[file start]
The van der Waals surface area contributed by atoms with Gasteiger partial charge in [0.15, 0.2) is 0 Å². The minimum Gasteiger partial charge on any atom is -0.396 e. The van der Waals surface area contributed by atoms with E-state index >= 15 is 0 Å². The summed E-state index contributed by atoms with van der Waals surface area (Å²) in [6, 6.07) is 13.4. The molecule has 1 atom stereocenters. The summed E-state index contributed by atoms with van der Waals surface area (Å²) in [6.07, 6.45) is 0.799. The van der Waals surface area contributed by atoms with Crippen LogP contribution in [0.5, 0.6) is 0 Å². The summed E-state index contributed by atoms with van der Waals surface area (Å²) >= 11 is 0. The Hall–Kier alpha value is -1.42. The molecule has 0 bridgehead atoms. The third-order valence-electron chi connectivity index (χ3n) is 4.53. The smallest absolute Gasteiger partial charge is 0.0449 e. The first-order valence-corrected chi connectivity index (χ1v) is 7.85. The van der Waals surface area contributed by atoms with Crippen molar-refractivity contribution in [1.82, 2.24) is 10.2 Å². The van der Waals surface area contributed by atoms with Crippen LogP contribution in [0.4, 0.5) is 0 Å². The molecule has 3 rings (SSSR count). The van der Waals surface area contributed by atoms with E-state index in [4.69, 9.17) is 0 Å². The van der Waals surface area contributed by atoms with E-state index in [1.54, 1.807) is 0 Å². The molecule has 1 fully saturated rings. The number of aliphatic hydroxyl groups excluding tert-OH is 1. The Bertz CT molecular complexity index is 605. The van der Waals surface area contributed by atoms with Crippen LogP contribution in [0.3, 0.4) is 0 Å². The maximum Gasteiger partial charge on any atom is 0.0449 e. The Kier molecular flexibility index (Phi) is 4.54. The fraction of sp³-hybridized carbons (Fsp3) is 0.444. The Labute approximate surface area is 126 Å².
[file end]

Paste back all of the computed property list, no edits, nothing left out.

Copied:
The van der Waals surface area contributed by atoms with Gasteiger partial charge in [0.15, 0.2) is 0 Å². The minimum Gasteiger partial charge on any atom is -0.396 e. The van der Waals surface area contributed by atoms with E-state index >= 15 is 0 Å². The summed E-state index contributed by atoms with van der Waals surface area (Å²) in [6, 6.07) is 13.4. The molecule has 1 atom stereocenters. The summed E-state index contributed by atoms with van der Waals surface area (Å²) in [6.07, 6.45) is 0.799. The van der Waals surface area contributed by atoms with Crippen LogP contribution in [0.5, 0.6) is 0 Å². The summed E-state index contributed by atoms with van der Waals surface area (Å²) >= 11 is 0. The Hall–Kier alpha value is -1.42. The molecule has 0 bridgehead atoms. The third-order valence-electron chi connectivity index (χ3n) is 4.53. The smallest absolute Gasteiger partial charge is 0.0449 e. The first-order valence-corrected chi connectivity index (χ1v) is 7.85. The van der Waals surface area contributed by atoms with Crippen molar-refractivity contribution in [1.82, 2.24) is 10.2 Å². The van der Waals surface area contributed by atoms with Crippen LogP contribution in [0.4, 0.5) is 0 Å². The molecule has 3 rings (SSSR count). The van der Waals surface area contributed by atoms with E-state index in [4.69, 9.17) is 0 Å². The van der Waals surface area contributed by atoms with E-state index in [1.54, 1.807) is 0 Å². The molecule has 1 fully saturated rings. The number of aliphatic hydroxyl groups excluding tert-OH is 1. The Bertz CT molecular complexity index is 605. The van der Waals surface area contributed by atoms with Crippen LogP contribution in [0.3, 0.4) is 0 Å². The maximum Gasteiger partial charge on any atom is 0.0449 e. The Kier molecular flexibility index (Phi) is 4.54. The fraction of sp³-hybridized carbons (Fsp3) is 0.444. The Labute approximate surface area is 126 Å².